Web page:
Explaining the Loan-to-Value (LTV) Ratio

The Loan-to-Value (LTV) ratio is a measure of a loan's size in relation to the value of the asset purchased with the loan. The LTV ratio can be calculated by dividing the loan amount by the value of the asset's value. A higher LTV limit indicates that the borrower owes a high percentage of the asset's value, compared to a lower LTV limit that represents a comparatively smaller loan. In Singapore, the LTV ratio is commonly used in home and car lending.

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What is the Loan-to-Value (LTV) Ratio?

The LTV ratio is a way for borrowers and lenders to assess the relative size of a loan. By dividing the loan balance outstanding by the asset's value, it is clear how much of the asset is being financed by debt. It is also a measure used by lenders to assess the relative risk associated with loans of different sizes. For example, a higher LTV ratio typically represents a higher risk, as the borrower owes a higher percentage of the asset's total value. For instance, a borrower with a LTV ratio of 45% on a home loan owes a smaller percentage of their home's value compared to a borrower with a LTV ratio of 75%. Therefore, borrowers with lower LTV ratios are theoretically less likely to default on their loans.

In Singapore, LTV ratios are commonly used for assessing both car and home loans. Furthermore, there are regulations for lenders based on maximum LTV ratios for car loans and housing loans. As a borrower, it is important to be aware of these limits when planning to purchase cars and homes.

How to Calculate LTV

It is relatively simple to calculate the LTV Ratio. All that you must do is divide the loan amount by the price of the asset. For example, if you are approved for a S$100,000 loan that you will use to purchase a S$300,000 flat, your LTV will be 33% (S$100,000 divided by S$300,000).

How to Calculate the Loan-to-Value (LTV) Ratio

  • Loan Amount ÷ Asset Price = Loan-to-Value (LTV) Ratio
  • Loan Amount: S$100,000
  • Home Purchase Price: S$300,000
  • LTV: 33%

LTV for Home Loans

Housing loans are essential financing tools for many homeowners. The Loan-to-Value (LTV) ratio is most often used to measure the size of a housing loan before it is approved. For example, the total amount that home loan applicants are able to receive is limited based on LTV limits on home loans. There are a number of factors that influence the LTV ceiling for you home loan. For example, the maximum loan size that you can receive is based on the number of housing loans that you currently hold, your age and the loan tenure.

It is important to understand these limits, as they will dictate your required down payment and how expensive of a home you will be able to afford. For example, if you are purchasing your first home you will be allowed to use a loan of up to 75% of your new home's purchase price. This means that you will have to make a down payment of at least 25%. The table below summarises the LTV limits for housing loan borrowers in Singapore.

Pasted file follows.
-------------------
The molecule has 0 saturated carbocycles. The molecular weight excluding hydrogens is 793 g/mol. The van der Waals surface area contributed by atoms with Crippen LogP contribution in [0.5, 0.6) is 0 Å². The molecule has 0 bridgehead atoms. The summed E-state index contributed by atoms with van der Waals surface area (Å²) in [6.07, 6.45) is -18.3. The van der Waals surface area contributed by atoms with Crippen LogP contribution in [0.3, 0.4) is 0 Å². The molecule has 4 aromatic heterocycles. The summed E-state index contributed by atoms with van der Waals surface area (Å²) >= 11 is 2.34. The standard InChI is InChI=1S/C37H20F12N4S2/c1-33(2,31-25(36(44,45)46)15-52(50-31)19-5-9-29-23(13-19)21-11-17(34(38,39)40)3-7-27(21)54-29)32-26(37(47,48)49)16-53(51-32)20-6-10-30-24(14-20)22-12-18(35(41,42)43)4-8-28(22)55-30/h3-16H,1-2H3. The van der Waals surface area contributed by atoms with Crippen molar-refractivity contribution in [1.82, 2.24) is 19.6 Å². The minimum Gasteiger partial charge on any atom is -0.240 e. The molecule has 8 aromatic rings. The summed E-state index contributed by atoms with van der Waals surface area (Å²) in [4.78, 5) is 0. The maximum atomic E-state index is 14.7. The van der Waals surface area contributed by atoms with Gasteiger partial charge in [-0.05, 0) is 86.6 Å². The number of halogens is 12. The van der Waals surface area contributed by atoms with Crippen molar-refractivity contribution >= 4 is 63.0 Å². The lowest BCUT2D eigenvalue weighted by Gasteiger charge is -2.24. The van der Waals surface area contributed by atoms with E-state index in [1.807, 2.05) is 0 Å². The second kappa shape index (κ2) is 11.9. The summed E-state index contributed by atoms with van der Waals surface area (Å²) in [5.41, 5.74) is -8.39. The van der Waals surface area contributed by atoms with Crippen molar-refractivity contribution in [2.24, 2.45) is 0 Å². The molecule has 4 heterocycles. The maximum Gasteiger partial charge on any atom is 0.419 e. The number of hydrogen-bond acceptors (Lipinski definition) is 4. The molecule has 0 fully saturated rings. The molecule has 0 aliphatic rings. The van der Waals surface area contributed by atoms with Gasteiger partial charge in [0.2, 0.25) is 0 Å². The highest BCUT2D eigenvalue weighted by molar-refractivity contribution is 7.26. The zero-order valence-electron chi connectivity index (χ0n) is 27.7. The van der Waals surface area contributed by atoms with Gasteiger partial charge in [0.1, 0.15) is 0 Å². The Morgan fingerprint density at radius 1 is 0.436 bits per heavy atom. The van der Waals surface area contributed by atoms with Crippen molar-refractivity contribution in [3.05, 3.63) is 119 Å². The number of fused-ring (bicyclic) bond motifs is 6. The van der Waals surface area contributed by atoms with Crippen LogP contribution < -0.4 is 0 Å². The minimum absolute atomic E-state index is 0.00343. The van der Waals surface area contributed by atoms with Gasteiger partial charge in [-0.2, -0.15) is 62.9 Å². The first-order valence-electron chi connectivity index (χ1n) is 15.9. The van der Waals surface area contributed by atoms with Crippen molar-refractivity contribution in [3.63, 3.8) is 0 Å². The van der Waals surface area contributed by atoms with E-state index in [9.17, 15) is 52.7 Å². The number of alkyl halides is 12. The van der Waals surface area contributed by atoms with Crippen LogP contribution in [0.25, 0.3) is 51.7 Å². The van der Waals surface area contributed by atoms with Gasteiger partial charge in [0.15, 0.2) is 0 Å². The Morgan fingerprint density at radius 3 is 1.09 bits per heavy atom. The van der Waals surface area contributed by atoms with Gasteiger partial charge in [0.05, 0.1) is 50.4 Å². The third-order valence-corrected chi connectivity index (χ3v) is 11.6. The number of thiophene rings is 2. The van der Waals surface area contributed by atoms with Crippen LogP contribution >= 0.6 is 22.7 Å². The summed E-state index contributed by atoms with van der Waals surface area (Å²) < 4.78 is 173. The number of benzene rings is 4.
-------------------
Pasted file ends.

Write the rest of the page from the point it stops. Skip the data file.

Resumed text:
1st Housing Loan2nd Housing Loan3rd Housing Loan
LTV Limit: Individual Borrowers*75%45%35%
LTV Limit for tenure of 30 years (25 for HDB) or if borrower's age is greater than 65 at end of loan55%25%15%
LTV Limit: Non-Individual Borrowers15%
LTV Limit: Borrowed from HDB85%

While making a larger down payment to meet a lower LTV ratio can require more cash upfront, it actually tends to save borrowers money in the long run. This is because these borrowers correspondingly begin with smaller loan balances and pay less interest over the tenure of their loan.

Home Loan Comparison: Total Interest Cost by Loan Amount

LTV for Car Loans

Given the high price of vehicles in Singapore, car loans are an important product for many drivers. For this reason, the Loan-to-Value ratio is also relevant to these consumers. The Monetary Authority of Singapore (MAS) restricts the maximum car loan size that banks can offer based on maximum LTV limits. For example, loans for vehicles that are worth more than S$20,000 can only be purchased with loans that represent 60% or less of the cars open market value (OMV). On the other hand, cars that are worth less than S$20,000 can only be purchased with loans of 70% or less of the vehicles OMV.

Open Market ValueMaximum LTV
Less than or equal to S$20,00070%
More than S$20,00060%

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Stephen Lee

Stephen Lee is a Senior Research Analyst at ValueChampion, specializing in insurance. He holds a Bachelor of Arts degree in International Studies from the University of Washington, and his prior work experience include risk management and underwriting for professional liability and specialty insurance at Victor Insurance. Additionally, Stephen is a former US Peace Corps Volunteer in Myanmar (serving between 2018-2020), where he continues to provide business development consulting services to HR companies in Asia Pacific.

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